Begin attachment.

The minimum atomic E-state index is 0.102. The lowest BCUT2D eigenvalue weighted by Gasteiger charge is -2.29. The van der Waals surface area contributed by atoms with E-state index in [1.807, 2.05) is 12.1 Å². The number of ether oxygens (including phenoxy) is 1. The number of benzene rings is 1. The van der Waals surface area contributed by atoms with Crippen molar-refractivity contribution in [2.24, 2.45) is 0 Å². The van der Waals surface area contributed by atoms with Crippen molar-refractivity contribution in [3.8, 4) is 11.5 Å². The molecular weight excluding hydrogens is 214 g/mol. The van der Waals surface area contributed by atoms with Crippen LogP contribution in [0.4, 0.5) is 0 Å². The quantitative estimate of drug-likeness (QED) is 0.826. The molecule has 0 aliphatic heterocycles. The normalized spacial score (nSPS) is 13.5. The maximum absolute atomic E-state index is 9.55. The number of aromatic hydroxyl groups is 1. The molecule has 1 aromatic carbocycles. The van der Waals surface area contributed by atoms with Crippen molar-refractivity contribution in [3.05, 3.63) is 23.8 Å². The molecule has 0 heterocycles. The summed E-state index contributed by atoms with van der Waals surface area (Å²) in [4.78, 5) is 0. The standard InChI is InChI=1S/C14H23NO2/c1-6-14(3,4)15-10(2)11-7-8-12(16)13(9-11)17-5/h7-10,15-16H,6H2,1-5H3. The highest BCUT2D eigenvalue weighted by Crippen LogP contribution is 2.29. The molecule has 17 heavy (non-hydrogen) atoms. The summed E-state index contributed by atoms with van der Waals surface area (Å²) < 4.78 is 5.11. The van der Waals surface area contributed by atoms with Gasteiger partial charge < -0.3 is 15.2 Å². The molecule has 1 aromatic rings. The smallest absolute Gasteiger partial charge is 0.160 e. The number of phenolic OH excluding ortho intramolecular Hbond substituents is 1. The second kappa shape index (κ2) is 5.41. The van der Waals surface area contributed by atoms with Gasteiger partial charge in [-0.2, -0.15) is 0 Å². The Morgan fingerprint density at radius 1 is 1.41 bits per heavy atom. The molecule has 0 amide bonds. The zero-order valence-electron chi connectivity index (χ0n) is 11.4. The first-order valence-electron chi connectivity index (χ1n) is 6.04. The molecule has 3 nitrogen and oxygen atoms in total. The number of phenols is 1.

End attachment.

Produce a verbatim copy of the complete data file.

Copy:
The minimum atomic E-state index is 0.102. The lowest BCUT2D eigenvalue weighted by Gasteiger charge is -2.29. The van der Waals surface area contributed by atoms with E-state index in [1.807, 2.05) is 12.1 Å². The number of ether oxygens (including phenoxy) is 1. The number of benzene rings is 1. The van der Waals surface area contributed by atoms with Crippen molar-refractivity contribution in [2.24, 2.45) is 0 Å². The van der Waals surface area contributed by atoms with Crippen molar-refractivity contribution in [3.8, 4) is 11.5 Å². The molecular weight excluding hydrogens is 214 g/mol. The van der Waals surface area contributed by atoms with Crippen LogP contribution in [0.4, 0.5) is 0 Å². The quantitative estimate of drug-likeness (QED) is 0.826. The molecule has 0 aliphatic heterocycles. The normalized spacial score (nSPS) is 13.5. The maximum absolute atomic E-state index is 9.55. The number of aromatic hydroxyl groups is 1. The molecule has 1 aromatic carbocycles. The van der Waals surface area contributed by atoms with Crippen molar-refractivity contribution in [3.05, 3.63) is 23.8 Å². The molecule has 0 heterocycles. The summed E-state index contributed by atoms with van der Waals surface area (Å²) in [4.78, 5) is 0. The standard InChI is InChI=1S/C14H23NO2/c1-6-14(3,4)15-10(2)11-7-8-12(16)13(9-11)17-5/h7-10,15-16H,6H2,1-5H3. The highest BCUT2D eigenvalue weighted by Crippen LogP contribution is 2.29. The molecule has 17 heavy (non-hydrogen) atoms. The summed E-state index contributed by atoms with van der Waals surface area (Å²) < 4.78 is 5.11. The van der Waals surface area contributed by atoms with Gasteiger partial charge < -0.3 is 15.2 Å². The molecule has 1 aromatic rings. The smallest absolute Gasteiger partial charge is 0.160 e. The number of phenolic OH excluding ortho intramolecular Hbond substituents is 1. The second kappa shape index (κ2) is 5.41. The van der Waals surface area contributed by atoms with Gasteiger partial charge in [-0.2, -0.15) is 0 Å². The Morgan fingerprint density at radius 1 is 1.41 bits per heavy atom. The molecule has 0 amide bonds. The zero-order valence-electron chi connectivity index (χ0n) is 11.4. The first-order valence-electron chi connectivity index (χ1n) is 6.04. The molecule has 3 nitrogen and oxygen atoms in total. The number of phenols is 1.